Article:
Teachers are people doing a job. Some of them do that job well. Some of them don’t. All of them need to pre-empt kids lesson sabotage attempts. None of them should be looking for off the peg panacea in lieu of really thinking for themselves. All of us could benefit from a bit of constructive self-criticism.

Some of you will be spewing forth projectile vomit at this point. Chill! l don’t hate teachers. I don’t hate anybody. I do think that teachers come in all shapes and sizes and I do think that, once we recognise that, we’ll be in a much better position to talk honestly about how teaching can be improved.


4 thoughts on “How Can We Improve Teaching?

  1. Thanks for this really accurate post. I do agree with your description. Education is conducted by ideology when it should only be guided by the search for efficacity ; that is why constructivism, known as a humanist approach (in fact a very elitist one ) is still the credo. That will go on as long as evidence based practices will be ruled out. This is why several myths are being maintained, such as teaching according to cognitive styles for example.

    You’re describing some teacher’s lack of self criticism ; I do agree, I even have been one of them when I started in the job (until I could not take anymore the failures of my pupils). What I’m saying only concerns our situation in France but you may find similarities: teachers are taught constructivism as a credo and critical thinking is not part of that training ! Our system is rather ambiguous because it admits pedagogical freedom (officially one can teach the way he wants) but on ther other hand, inspectors don’t really appreciate if you move away from the dogma.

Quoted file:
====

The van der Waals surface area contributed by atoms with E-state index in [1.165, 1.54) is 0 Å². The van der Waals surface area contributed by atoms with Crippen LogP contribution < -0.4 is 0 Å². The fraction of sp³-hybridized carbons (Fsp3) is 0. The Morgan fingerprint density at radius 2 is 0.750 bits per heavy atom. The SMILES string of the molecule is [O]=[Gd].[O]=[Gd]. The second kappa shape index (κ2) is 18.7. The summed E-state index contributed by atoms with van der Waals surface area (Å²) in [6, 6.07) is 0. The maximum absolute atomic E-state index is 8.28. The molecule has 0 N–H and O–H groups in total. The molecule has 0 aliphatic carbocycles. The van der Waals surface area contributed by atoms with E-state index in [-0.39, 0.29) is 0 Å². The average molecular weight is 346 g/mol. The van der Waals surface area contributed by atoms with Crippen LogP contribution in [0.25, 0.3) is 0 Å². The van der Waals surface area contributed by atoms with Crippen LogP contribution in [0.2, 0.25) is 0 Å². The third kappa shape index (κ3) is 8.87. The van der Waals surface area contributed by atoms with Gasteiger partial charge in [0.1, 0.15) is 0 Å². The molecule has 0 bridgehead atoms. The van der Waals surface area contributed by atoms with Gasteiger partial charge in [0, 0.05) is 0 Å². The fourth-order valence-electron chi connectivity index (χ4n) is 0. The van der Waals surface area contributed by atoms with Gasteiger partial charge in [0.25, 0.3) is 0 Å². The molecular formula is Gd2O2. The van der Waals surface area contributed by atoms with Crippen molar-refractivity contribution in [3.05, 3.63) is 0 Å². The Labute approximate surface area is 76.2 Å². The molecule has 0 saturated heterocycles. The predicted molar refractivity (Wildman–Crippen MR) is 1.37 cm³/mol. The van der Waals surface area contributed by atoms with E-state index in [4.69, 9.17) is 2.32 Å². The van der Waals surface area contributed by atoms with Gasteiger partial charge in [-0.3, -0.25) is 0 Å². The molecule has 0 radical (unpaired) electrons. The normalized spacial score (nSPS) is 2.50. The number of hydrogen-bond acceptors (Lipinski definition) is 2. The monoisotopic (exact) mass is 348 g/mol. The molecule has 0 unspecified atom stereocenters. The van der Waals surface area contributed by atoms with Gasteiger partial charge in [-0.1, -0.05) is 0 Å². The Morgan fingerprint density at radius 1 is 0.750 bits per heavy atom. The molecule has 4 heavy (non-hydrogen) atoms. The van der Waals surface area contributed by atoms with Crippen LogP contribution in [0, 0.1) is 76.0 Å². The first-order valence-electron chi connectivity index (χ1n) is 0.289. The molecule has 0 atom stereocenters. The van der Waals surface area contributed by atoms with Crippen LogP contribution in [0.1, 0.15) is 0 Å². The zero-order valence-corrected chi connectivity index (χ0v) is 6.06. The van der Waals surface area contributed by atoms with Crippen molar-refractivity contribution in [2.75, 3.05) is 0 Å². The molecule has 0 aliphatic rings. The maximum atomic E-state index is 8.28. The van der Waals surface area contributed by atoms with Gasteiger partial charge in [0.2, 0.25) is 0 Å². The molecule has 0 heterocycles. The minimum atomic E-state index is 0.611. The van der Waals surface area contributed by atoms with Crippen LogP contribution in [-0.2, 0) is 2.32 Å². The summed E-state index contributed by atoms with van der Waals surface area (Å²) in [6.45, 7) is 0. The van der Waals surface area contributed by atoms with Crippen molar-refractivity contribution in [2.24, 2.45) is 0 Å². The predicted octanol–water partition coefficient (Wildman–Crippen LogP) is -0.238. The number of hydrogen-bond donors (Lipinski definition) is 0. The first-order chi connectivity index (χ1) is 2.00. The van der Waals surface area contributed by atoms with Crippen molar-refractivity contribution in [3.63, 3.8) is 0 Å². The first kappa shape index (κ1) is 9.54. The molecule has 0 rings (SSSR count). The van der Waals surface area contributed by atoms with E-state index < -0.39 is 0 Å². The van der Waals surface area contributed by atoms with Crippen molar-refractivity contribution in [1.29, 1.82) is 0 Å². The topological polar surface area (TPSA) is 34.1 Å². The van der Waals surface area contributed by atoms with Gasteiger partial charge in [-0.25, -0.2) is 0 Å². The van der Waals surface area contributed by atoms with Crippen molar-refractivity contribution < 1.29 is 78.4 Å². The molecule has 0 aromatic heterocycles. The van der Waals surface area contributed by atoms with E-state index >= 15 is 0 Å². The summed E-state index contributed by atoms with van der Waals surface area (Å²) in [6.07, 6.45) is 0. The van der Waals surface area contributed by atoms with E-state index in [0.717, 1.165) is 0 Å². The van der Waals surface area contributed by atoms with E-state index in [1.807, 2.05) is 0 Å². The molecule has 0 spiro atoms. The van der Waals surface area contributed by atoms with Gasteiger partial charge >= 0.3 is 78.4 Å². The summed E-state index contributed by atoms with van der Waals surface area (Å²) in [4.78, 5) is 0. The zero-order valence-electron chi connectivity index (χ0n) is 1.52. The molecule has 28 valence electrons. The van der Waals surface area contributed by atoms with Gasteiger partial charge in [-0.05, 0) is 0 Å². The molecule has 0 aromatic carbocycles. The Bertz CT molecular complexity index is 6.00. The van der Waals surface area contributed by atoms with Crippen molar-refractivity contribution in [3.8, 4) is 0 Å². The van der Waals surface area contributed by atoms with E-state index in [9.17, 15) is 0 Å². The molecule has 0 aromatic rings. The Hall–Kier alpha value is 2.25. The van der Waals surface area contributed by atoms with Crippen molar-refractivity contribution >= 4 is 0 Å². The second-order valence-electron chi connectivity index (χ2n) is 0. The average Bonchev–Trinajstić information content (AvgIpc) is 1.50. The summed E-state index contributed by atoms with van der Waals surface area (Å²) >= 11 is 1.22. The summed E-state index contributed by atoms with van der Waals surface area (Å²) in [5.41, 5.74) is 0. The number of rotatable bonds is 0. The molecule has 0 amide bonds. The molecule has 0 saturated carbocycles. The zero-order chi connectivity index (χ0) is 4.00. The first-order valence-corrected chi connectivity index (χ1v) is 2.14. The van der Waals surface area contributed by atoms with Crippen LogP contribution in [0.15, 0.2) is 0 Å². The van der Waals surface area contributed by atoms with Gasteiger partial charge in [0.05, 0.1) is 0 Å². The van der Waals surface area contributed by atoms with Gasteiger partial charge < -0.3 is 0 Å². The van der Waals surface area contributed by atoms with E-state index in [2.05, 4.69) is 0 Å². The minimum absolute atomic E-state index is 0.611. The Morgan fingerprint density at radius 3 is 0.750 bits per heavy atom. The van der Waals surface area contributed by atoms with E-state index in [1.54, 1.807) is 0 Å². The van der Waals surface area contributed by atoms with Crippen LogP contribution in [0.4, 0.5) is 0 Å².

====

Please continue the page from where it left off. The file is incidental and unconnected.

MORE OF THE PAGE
All this contributes to transform that job into a non-professional activity. Could one think of a doctor not using use the more efficient therapy but another one in harmony with its personal fancies ? A real professional should be able to choose the best teaching way according to the proven efficacity of the methods.

    John Hattie likes to explain that every teacher should ask himself regularly : what my actions have changed in my student’s brains ? Or : what do I want to change in their brains ? That is really teaching : operating a lasting change in their brains. Teaching is the action that will provoque this change. That leads me to my last point. Constructivism fails because it mixes up teaching and learning. Learning involves specific processes which are not identical to teaching processes. As you say, in its extreme, it can lead to ignore teaching and believe that learning can happen naturally without any direct transmission.

    I let the conclusion to S.Engelmann : « If the Children Aren’t Learning, We’re Not Teaching. »

    Best regards from south of France,

    Françoise Appy

  2. Pingback: Blogging Makes Me a Better Teacher | A Patchwork Life